Primary Teachers’ Beliefs about the Teaching of Grammar in Years 2 and 6

Ingle, Janet (2017) Primary Teachers’ Beliefs about the Teaching of Grammar in Years 2 and 6. [Dissertation (University of Nottingham only)]

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Despite the lack of conclusive evidence that the teaching of grammar improves primary school children’s writing, the National Curriculum (DfE 2013) places strong emphasis on the teaching of grammar with statutory tests of grammar at the end of Key Stage 1 and Key Stage 2. Within this context, this dissertation explores the beliefs of seven teachers about grammar, the teaching of grammar and the grammar tests at the end of Key Stages 1 and 2. It finds that after initial anxiety about teaching grammar, teachers have gained in subject knowledge and confidence. Teachers show awareness of both prescriptive and rhetorical models of grammar (Lefstein 2009) although they do not use those terms and use a variety of activities to promote engagement by children. Key Stage 2 teachers believe that there is too much grammar content in the National Curriculum, some of which is inappropriate to eleven-year olds, resulting in less time for more creative aspects of English. Teachers in this study see improvements in the written work of some children but not all. The majority of participants enjoy teaching grammar and believe that children enjoy learning it. They are considerably less enthusiastic about the Grammar, Punctuation and Spelling tests, which many believe are too difficult and of little value in assessment. Some teachers express strong negative feelings about the tests which they consider stressful for children. This dissertation concludes that there is a need for further study of this subject on a larger scale.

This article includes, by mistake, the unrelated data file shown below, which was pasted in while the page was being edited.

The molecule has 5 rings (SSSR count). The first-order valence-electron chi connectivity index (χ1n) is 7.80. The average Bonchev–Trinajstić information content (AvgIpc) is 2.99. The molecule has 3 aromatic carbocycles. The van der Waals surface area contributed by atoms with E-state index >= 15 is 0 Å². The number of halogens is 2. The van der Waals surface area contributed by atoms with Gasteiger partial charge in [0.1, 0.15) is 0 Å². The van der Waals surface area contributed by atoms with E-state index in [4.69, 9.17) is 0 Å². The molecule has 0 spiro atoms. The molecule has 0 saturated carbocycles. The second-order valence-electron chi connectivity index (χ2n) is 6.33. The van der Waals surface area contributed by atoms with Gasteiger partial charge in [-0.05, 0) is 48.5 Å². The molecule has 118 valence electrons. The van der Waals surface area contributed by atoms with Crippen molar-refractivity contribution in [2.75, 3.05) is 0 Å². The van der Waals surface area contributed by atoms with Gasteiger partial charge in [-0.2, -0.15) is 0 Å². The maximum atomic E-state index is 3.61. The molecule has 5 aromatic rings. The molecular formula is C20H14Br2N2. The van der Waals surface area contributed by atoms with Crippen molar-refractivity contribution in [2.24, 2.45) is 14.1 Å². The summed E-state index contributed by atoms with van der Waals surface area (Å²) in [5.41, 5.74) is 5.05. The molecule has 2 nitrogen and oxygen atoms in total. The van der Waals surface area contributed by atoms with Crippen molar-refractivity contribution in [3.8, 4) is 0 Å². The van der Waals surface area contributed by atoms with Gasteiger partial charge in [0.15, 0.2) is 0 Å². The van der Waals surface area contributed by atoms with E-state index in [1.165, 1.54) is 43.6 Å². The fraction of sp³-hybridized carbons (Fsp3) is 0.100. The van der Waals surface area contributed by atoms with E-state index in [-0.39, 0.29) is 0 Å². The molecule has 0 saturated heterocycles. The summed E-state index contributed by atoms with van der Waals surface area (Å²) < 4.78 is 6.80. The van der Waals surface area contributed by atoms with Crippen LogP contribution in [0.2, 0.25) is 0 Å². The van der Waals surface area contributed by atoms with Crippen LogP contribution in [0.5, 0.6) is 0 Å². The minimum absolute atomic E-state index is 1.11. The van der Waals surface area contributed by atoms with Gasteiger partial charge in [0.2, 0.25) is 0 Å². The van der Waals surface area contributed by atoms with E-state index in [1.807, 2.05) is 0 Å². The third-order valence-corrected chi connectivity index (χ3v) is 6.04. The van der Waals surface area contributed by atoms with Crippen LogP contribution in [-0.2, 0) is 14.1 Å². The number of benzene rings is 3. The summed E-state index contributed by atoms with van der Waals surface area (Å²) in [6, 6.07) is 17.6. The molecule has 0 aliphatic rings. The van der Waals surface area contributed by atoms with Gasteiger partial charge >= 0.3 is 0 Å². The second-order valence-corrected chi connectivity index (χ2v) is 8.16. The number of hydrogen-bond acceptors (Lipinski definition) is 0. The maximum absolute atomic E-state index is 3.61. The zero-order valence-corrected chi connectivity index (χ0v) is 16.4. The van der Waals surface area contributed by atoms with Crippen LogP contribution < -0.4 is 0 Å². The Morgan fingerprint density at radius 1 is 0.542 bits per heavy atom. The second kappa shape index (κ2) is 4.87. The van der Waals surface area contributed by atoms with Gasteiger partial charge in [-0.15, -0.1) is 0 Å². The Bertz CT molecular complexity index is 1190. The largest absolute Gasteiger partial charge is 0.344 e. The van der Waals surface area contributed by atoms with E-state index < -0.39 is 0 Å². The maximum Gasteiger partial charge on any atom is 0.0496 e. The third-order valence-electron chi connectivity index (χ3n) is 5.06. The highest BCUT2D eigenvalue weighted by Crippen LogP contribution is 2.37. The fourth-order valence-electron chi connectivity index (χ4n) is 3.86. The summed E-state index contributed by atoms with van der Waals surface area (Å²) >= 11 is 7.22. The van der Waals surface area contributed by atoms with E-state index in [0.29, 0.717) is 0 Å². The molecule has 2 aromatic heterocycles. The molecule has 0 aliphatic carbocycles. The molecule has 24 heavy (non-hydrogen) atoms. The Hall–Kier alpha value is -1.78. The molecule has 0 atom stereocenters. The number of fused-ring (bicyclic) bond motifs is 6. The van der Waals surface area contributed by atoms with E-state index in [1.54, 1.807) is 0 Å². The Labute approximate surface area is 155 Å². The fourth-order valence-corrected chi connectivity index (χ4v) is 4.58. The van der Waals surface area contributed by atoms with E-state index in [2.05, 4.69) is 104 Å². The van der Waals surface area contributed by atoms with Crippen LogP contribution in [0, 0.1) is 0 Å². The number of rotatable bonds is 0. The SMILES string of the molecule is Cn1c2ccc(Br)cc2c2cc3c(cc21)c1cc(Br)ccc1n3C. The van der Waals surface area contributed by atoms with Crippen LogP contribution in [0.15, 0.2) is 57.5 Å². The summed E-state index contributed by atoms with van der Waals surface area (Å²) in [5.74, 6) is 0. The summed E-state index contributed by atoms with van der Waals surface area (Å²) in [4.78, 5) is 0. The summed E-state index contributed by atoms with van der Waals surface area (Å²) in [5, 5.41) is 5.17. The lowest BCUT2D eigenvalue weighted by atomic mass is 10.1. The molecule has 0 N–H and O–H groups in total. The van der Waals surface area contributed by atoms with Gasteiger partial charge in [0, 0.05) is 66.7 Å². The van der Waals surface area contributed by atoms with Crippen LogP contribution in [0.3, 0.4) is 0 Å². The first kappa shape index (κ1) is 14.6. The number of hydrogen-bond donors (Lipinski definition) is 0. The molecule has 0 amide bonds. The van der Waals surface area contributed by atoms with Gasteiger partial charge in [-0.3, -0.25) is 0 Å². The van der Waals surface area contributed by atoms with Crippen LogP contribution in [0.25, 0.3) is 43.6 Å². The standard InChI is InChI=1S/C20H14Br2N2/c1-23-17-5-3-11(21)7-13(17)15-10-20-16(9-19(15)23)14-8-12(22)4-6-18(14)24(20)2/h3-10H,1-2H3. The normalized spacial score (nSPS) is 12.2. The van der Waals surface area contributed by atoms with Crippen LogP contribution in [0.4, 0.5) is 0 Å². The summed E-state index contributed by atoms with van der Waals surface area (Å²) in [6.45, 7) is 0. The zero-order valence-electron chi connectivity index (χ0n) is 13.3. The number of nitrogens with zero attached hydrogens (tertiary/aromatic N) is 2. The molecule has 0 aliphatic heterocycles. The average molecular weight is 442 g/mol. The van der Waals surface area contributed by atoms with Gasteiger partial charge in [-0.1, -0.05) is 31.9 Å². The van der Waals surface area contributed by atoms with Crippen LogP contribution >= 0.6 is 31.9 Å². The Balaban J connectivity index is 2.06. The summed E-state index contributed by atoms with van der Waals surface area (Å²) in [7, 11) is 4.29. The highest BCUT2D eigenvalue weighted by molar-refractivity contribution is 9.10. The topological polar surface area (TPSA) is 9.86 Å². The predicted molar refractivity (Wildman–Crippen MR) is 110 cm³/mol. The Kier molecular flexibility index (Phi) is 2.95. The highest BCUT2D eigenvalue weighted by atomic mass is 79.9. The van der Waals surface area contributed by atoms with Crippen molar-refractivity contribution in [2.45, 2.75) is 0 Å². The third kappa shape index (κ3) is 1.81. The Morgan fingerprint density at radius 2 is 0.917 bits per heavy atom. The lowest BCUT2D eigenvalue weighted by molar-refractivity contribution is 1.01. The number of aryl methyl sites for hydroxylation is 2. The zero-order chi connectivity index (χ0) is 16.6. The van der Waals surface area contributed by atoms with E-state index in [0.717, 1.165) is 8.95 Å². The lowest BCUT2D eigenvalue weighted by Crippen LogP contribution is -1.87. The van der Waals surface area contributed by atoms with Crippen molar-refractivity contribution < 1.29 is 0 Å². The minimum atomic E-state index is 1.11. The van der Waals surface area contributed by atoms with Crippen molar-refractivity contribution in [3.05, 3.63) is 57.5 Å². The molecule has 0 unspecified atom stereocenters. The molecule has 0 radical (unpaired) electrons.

Item Type: Dissertation (University of Nottingham only)
Depositing User: Gigg, Diane
Date Deposited: 08 Nov 2017 15:21
Last Modified: 11 Nov 2017 05:11

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